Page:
Browsing a favorite blog today (kurzweilai.net) I was turned on to a company called Invisage who has created something called QuantumFilm and claims that this invention is a replacement for CMOS sensors in digital cameras. QuantumFilm is a substance not too dissimilar from traditional photographic film in terms of being a substrate, but rather than being the capture medium itself, QuantumFilm is painted on top of a silicon sensor that converts signals from the film into digital bits for image processing and presentation. Instead of silver halide grains, as in traditional photographic film, QuantumFilm contains Quantum Dots - nano-scale semiconducting crystals - to collect light and transmit a correlating signal to the sensor beneath. The advantage of this approach is an increased sensitivity to light.
In a CMOS sensor, light must pass through a maze of metal before interacting with the sensor which reduces the number of photons hitting it. In QuantumFilm, all of the light is collected by the substrate and an extraordinary number of quantum dots signal corresponding electric charges to the sensor resulting in both an increased efficiency collecting photons and a higher resolution. This breaks down the traditional resolution-performance barrier.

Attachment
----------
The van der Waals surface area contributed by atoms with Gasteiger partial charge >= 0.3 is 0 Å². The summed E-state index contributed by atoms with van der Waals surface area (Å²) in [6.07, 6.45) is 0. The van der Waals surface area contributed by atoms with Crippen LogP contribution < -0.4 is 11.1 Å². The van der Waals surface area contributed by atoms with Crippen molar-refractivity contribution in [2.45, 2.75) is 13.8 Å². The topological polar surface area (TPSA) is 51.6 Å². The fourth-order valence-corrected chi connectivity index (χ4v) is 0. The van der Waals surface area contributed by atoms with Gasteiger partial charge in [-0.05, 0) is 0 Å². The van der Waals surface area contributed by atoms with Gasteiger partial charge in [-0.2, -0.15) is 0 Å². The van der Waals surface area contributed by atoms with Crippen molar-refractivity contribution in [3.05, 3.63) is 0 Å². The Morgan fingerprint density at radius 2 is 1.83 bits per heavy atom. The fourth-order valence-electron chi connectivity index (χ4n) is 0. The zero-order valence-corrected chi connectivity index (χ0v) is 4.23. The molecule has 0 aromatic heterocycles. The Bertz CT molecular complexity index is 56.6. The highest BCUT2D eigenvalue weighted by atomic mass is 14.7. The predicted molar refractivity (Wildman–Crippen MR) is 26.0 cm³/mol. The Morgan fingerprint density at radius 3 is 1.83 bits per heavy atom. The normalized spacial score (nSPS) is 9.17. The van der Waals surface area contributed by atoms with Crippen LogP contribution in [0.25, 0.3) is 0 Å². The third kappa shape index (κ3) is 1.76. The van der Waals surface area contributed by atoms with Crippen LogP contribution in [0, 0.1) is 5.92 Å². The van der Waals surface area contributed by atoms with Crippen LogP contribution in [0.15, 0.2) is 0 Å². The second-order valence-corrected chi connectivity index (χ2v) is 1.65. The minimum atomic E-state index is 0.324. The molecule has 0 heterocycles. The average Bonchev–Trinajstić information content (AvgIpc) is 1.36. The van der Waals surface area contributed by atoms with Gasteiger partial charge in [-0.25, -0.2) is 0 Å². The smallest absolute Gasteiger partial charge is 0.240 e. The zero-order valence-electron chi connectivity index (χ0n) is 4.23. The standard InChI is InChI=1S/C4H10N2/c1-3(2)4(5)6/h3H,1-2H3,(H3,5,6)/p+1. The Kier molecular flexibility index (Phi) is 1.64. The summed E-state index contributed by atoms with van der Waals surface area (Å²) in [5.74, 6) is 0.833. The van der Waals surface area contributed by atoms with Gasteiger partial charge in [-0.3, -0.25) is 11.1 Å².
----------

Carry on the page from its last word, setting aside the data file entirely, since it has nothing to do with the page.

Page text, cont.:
A photographer or cinematographer cares about resolution, of course, but a wise cameraperson cares about it only to a point. This is because our eyes are more sensitive to deficiencies of dynamic range than deficiencies of fine detail. Fine detail is great, but it means little if gradations between degrees of light and color are unnatural and distracting (except of course in cases of artistic intent). Part of the reason that most agree that analog film still looks better is that it has far superior dynamic range (although some modern digital cinema cameras are making great strides to close the gap). So at times, the race for higher resolution has been counterproductive because more pixels meant smaller pixels, each of which therefore captured less light which equated to a reduction in dynamic range.
So QuantumFilm addresses this problem by collecting more light with smaller photosites (each quantum dot being a photosite). According to their website, QuantumFilm is 4x as efficient at this. One must wonder, though, whether the nano-scale quantum dots are sufficient in efficiency to overcome the reduction in size. In other words, is the increased efficiency undercut by the reduced size? I unfortunately don't have enough detailed technical knowledge of sensor design to guess whether that's the case, but since the applications of QuatnumFilm currently seem to stress consumer and industrial imaging products - cell phone cameras, security cams, medical imaging, etc, - and not cinema or pro photo capture, my guess is that the stress is on increasing resolution (a metric that always tickles the marketing folks right) and not so much on increasing dynamic range. After All, putting a 10 Megapixel camera in a smartphone without reducing the image quality while simultaneously decreasing the cost (another touted benefit of QF) is a big win.